Privacy, Away

 Whether it's Big Brother or your local KwickieMart, people collect information about you all day, every day.

Whether it's Big Brother or your local KwickieMart, people collect information about you all day, every day.

While it is almost universal that people make YouTube videos for attention, one has to be careful on social media because it may draw way more attention than you think.

For Brooke Amelia Peterson, that was the case after she made a YouTube video of the new iPhone X model her engineer father, an Apple employee, in a moment of failed secrecy.

He was fired, and she was sorry, and that should be the end of it, except it offers us a chance to remind ourselves to examine security leaks and lack of privacy in a world where almost everything is public. Social media and technology can and does expose things that should be kept confidential.

We already know that Facebook is sharing user data with the government. That’s a given and not unexpected. But, on the more personal level, every Smart electronic you own tracks and records your movements. As a result, criminals are now being caught when devices such as Smart locks, their cell phones, and security systems provide conflicting information from their alibi. 

But, wait, you’re saying. If I don’t commit a crime, I have nothing to worry about, right?

 It's time to think about who has access, or if there is a potential for access to your inofmration. 

It's time to think about who has access, or if there is a potential for access to your inofmration. 

Maybe. The problem is that as technology advances, criminals also advance. And if someone wants to perpetrate a crime on you or your home, what better way to do it than by tracking you with pinpoint accuracy, available for the taking by anyone bright enough to hack into your devices?

Even when you’re a victim of crime, your behavior patterns can be used against you. Take, for example, rewards card shopping. In order to save a nickel on a bar of soap, everyone signed up for a rewards card. However, if you slip and fall in the store and seek recompense, who is to say the store won’t pull up your shopping history to compile your alcohol-buying patterns and question your sobriety at the time of the incident?

 The choices companies make with your private information may not work to your benefit.

The choices companies make with your private information may not work to your benefit.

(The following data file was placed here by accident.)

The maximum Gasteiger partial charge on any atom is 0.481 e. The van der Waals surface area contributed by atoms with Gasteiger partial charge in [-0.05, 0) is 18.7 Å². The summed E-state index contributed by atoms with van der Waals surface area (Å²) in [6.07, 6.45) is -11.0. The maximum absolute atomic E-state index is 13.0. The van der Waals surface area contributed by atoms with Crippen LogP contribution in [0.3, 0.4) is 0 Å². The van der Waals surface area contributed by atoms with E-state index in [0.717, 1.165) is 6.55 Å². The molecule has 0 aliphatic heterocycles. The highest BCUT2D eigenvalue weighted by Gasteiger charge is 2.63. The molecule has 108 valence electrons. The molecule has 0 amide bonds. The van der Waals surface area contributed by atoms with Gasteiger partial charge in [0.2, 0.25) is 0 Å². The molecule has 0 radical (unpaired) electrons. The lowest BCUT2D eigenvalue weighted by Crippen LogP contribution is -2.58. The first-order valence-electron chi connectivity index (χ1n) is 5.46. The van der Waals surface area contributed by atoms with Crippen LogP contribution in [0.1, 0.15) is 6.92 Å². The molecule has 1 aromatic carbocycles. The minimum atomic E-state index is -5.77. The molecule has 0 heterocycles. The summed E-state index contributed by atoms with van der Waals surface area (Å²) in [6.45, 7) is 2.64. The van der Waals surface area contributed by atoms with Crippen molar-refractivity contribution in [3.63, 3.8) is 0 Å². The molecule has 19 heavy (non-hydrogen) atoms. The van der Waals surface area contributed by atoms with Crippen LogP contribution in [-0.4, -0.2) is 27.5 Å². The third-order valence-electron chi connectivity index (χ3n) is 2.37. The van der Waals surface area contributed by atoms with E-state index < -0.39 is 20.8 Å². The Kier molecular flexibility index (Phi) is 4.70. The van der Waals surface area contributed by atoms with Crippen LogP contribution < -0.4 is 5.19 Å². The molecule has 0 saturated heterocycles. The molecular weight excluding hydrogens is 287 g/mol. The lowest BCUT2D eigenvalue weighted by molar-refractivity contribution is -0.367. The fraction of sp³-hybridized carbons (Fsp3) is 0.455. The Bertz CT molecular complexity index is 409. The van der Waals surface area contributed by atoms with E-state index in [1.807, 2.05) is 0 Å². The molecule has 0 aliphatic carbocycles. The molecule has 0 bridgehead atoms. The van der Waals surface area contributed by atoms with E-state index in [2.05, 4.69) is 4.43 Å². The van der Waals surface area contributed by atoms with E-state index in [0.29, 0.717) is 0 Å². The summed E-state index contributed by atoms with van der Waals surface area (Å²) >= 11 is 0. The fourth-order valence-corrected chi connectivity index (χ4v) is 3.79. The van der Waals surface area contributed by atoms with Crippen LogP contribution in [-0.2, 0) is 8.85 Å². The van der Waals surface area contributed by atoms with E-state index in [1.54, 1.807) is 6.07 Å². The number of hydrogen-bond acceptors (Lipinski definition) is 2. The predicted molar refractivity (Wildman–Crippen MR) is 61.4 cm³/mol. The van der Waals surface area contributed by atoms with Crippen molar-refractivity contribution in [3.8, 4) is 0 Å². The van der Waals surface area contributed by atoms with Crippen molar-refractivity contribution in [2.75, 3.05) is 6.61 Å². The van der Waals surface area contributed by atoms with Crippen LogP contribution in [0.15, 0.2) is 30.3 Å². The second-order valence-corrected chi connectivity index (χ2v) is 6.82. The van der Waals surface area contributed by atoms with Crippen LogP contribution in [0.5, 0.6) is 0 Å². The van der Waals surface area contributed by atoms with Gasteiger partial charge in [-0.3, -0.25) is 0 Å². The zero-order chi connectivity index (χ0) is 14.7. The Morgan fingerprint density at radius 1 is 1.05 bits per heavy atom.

The Fitbit has also been used to track movement and activity, much to the dismay of Richard Dabate of Ellington, Connecticut, who said an unknown gunman killed his wife, but whose Fitbit showed her movements didn’t coincide with his version of the story.

The Fitbit has been used by millions of people to track and monitor their health and increase their quality of life. The premise is that if you know what is happening with your health, you can stay on top of issues before they become problems. In fact, UnitedHealthcare offers up to $1500 for participants who elect to wear the Fitbit and share the data with them. 

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While that sounds magnanimous and helpful for those who lead a healthy lifestyle, the downside of this is that insurers, should Obamacare be repealed, can use the data to refuse services, raise premiums, or deny coverage.

The conundrum

Finding the solution to this lack of privacy isn’t going to be easy since there are almost eight and a half billion devices connected to the internet. Some of them may be yours. You probably have location services or a health app or the wi-fi setting at ‘Ask to join networks.’  As much as we love our devices, we have to be aware that they can compromise our privacy in ways which have nothing to do with our obvious choices. As many times as we choose convenience, we need to be cognizant of the fact that in doing so, we’re giving up our privacy.

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